Thursday, September 06, 2007

Another Thought on Liturgical Music

Last October I temporarily took on the job of cantor at our local church. I quit about a month ago, due to the upcoming busy-ness of this final year of high school, but over the course of those months I received many, many compliments.

I was mostly assigned Haugen, Haas, Schutte, Toolan, and all the rest of them, and went nearly crazy having to sing them every week. But I got plenty of compliments. I was told I had a lovely voice, a clear voice, a beautiful voice. I was told that it was such a pleasure to have me, that it was wonderful to see me up there singing every week. I'm surprised my head didn't swell to the exploding point... so many kind things were said about me (I think having to sing the banal music I did deflated me just a bit).

When May came along, so did the good old Marian hymns, and the music in general was much improved. I managed to work in two familiar chants... the Salve Regina and the Ave Maria.

The Ave Maria is just beautiful (like all chants, absolutely supernal), one of my favourite chants, and my favourite Ave (though I do appreciate the classic Schubert and Bach/Gounod versions). I sang it the second week of May, and afterwards was approached by one of the lady parishioners... no doubt, I thought, to pay me the usual compliments.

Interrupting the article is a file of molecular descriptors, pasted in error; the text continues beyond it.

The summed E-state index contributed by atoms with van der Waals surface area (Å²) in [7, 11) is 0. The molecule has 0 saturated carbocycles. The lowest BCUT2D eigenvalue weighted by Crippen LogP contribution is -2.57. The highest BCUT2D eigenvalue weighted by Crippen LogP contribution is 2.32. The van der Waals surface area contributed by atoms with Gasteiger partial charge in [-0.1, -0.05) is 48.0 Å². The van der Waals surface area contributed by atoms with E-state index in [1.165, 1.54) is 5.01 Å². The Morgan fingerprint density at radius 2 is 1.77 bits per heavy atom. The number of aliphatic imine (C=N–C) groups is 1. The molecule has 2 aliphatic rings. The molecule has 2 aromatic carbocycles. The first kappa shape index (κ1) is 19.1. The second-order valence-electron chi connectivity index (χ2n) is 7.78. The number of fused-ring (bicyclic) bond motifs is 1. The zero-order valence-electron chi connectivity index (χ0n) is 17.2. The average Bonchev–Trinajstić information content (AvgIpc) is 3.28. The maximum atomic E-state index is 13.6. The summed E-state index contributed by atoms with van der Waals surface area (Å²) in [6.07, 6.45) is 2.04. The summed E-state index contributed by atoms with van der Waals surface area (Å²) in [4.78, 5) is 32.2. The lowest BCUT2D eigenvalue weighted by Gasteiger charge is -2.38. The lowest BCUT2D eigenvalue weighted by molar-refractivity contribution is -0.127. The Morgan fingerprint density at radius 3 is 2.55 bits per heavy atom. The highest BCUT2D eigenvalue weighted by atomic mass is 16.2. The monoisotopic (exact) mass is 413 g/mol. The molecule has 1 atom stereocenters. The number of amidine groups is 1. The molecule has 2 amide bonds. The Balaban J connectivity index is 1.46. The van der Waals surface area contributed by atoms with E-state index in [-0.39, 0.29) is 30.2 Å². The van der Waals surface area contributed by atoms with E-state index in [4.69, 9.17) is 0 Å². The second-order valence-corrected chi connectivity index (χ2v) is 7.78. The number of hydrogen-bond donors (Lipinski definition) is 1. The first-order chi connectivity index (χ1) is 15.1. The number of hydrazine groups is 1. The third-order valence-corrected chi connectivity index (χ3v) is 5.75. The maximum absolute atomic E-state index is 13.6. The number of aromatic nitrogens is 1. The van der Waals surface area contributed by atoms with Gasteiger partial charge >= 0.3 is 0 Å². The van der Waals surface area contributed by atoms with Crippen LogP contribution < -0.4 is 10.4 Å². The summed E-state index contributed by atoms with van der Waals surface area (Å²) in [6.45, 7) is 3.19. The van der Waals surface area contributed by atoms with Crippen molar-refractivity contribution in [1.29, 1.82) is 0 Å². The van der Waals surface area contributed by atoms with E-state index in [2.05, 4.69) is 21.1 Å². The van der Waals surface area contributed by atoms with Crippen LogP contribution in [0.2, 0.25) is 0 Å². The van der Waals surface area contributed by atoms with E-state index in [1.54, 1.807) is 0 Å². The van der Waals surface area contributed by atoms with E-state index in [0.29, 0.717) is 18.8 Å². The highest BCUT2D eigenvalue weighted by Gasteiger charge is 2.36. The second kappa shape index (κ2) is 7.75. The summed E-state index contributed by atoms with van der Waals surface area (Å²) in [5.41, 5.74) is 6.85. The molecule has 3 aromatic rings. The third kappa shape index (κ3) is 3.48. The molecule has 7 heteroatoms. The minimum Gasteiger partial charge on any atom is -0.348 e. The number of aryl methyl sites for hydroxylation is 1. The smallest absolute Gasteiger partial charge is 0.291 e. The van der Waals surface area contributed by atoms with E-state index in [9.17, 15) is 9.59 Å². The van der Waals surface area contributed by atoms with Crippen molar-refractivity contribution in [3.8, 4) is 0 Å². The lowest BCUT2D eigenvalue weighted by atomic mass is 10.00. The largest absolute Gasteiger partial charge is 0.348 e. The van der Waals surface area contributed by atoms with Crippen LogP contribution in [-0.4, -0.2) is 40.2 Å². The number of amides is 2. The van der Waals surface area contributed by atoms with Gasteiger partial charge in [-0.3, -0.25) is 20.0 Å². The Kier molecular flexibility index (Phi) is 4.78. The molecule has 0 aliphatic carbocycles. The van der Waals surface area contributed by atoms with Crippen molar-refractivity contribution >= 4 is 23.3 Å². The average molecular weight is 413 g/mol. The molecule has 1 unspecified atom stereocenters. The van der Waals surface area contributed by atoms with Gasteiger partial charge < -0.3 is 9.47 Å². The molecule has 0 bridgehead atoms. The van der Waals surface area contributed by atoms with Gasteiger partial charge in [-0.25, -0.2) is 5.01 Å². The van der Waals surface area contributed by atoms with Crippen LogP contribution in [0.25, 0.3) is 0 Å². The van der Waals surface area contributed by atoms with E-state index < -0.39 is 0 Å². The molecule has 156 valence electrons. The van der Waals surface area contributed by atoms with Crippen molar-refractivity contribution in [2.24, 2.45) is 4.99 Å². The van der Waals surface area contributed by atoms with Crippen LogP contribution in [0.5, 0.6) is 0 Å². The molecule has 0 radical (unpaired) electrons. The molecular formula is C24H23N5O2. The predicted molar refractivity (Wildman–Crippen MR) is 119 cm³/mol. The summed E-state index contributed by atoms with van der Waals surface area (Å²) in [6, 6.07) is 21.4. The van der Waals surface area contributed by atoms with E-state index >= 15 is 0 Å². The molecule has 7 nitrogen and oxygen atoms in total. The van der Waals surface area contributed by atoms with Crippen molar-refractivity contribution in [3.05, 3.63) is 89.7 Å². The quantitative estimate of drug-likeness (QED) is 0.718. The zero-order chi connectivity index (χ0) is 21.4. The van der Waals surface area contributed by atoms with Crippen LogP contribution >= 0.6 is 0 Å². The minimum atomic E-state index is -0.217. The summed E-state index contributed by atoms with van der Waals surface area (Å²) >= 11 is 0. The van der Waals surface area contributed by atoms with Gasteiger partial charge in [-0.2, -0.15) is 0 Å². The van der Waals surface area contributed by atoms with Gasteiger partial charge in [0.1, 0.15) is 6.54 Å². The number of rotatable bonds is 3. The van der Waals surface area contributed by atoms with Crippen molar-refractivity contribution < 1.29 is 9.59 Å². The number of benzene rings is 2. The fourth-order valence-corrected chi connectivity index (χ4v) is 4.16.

Well, there weren't any of the usual compliments. There weren't any compliments, in fact. She told me she hadn't heard Latin and chant since she was very young, and then went on to say how beautiful it was. I figured in the conversation very briefly... I was thanked for doing it.

And I've been thinking about that ever since. Isn't that the point, anyhow? The cantor, or choir, or whatnot is there to sing the pieces, and to do a beautiful job... but I'm more the background, so to speak. The main focus is God. Our rapture at the beautiful voices of the choir should be because it was hinting, with the very vaguest and slightest of hints, at the unimaginable beauty of God.

Or, in short, it isn't about me and my beautiful voice.

And I don't know if I'm right or not, but somehow I can't help but think that I was the center of attention when I was singing Haugen and Haas compositions... maybe my voice was the only beautiful thing they could hear in the music. At any rate, I got showered with praise.

But when I sang the Ave, the music was complimented. Apparently they found it more worthy of praise than my voice. And maybe that was because in that gorgeously haunting chanting, they found that it didn't matter if it was me singing it, or another nice young girl, or anyone at all, because the beauty of the music had raised their souls too far up to God to care.

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